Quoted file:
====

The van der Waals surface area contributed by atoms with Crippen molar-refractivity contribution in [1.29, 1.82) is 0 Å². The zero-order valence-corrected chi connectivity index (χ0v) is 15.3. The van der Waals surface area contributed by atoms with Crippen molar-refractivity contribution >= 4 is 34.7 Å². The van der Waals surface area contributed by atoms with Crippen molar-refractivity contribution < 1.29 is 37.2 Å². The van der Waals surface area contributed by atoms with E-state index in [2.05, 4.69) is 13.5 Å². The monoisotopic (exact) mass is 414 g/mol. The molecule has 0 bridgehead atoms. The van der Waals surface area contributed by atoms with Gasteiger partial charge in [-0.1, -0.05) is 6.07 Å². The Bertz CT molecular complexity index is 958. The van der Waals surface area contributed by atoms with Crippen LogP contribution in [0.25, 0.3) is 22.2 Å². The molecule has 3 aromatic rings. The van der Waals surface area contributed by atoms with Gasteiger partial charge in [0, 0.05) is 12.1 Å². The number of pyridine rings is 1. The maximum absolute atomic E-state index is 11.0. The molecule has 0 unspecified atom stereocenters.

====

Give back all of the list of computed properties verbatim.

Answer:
The van der Waals surface area contributed by atoms with Crippen molar-refractivity contribution in [1.29, 1.82) is 0 Å². The zero-order valence-corrected chi connectivity index (χ0v) is 15.3. The van der Waals surface area contributed by atoms with Crippen molar-refractivity contribution >= 4 is 34.7 Å². The van der Waals surface area contributed by atoms with Crippen molar-refractivity contribution < 1.29 is 37.2 Å². The van der Waals surface area contributed by atoms with E-state index in [2.05, 4.69) is 13.5 Å². The monoisotopic (exact) mass is 414 g/mol. The molecule has 0 bridgehead atoms. The van der Waals surface area contributed by atoms with Gasteiger partial charge in [-0.1, -0.05) is 6.07 Å². The Bertz CT molecular complexity index is 958. The van der Waals surface area contributed by atoms with Crippen LogP contribution in [0.25, 0.3) is 22.2 Å². The molecule has 3 aromatic rings. The van der Waals surface area contributed by atoms with Gasteiger partial charge in [0, 0.05) is 12.1 Å². The number of pyridine rings is 1. The maximum absolute atomic E-state index is 11.0. The molecule has 0 unspecified atom stereocenters.